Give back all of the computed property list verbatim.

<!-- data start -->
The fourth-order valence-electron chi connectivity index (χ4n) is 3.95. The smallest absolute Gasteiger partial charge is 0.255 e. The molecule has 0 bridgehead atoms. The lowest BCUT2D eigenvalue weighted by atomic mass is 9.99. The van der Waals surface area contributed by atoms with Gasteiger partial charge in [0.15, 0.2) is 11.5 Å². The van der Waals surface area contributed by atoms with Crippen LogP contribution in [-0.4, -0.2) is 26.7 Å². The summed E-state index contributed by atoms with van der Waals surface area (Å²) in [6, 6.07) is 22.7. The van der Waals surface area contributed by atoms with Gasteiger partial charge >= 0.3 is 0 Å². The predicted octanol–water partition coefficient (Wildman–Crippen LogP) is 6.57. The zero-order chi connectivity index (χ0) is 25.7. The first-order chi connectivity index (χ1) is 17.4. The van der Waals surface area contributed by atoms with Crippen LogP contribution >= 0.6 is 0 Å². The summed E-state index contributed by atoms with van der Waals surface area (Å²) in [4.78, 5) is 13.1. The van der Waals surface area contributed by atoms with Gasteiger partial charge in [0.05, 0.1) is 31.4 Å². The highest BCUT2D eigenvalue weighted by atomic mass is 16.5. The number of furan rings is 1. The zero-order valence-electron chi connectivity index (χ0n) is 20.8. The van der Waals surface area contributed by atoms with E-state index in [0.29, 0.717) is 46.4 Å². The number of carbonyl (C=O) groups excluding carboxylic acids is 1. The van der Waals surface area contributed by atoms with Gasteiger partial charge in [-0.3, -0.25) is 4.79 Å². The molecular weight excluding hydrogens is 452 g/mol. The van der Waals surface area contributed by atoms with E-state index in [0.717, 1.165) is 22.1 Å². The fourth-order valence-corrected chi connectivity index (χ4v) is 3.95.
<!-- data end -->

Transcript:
The fourth-order valence-electron chi connectivity index (χ4n) is 3.95. The smallest absolute Gasteiger partial charge is 0.255 e. The molecule has 0 bridgehead atoms. The lowest BCUT2D eigenvalue weighted by atomic mass is 9.99. The van der Waals surface area contributed by atoms with Gasteiger partial charge in [0.15, 0.2) is 11.5 Å². The van der Waals surface area contributed by atoms with Crippen LogP contribution in [-0.4, -0.2) is 26.7 Å². The summed E-state index contributed by atoms with van der Waals surface area (Å²) in [6, 6.07) is 22.7. The van der Waals surface area contributed by atoms with Gasteiger partial charge >= 0.3 is 0 Å². The predicted octanol–water partition coefficient (Wildman–Crippen LogP) is 6.57. The zero-order chi connectivity index (χ0) is 25.7. The first-order chi connectivity index (χ1) is 17.4. The van der Waals surface area contributed by atoms with Crippen LogP contribution >= 0.6 is 0 Å². The summed E-state index contributed by atoms with van der Waals surface area (Å²) in [4.78, 5) is 13.1. The van der Waals surface area contributed by atoms with Gasteiger partial charge in [0.05, 0.1) is 31.4 Å². The highest BCUT2D eigenvalue weighted by atomic mass is 16.5. The number of furan rings is 1. The zero-order valence-electron chi connectivity index (χ0n) is 20.8. The van der Waals surface area contributed by atoms with E-state index in [0.29, 0.717) is 46.4 Å². The number of carbonyl (C=O) groups excluding carboxylic acids is 1. The van der Waals surface area contributed by atoms with Gasteiger partial charge in [-0.3, -0.25) is 4.79 Å². The molecular weight excluding hydrogens is 452 g/mol. The van der Waals surface area contributed by atoms with E-state index in [0.717, 1.165) is 22.1 Å². The fourth-order valence-corrected chi connectivity index (χ4v) is 3.95.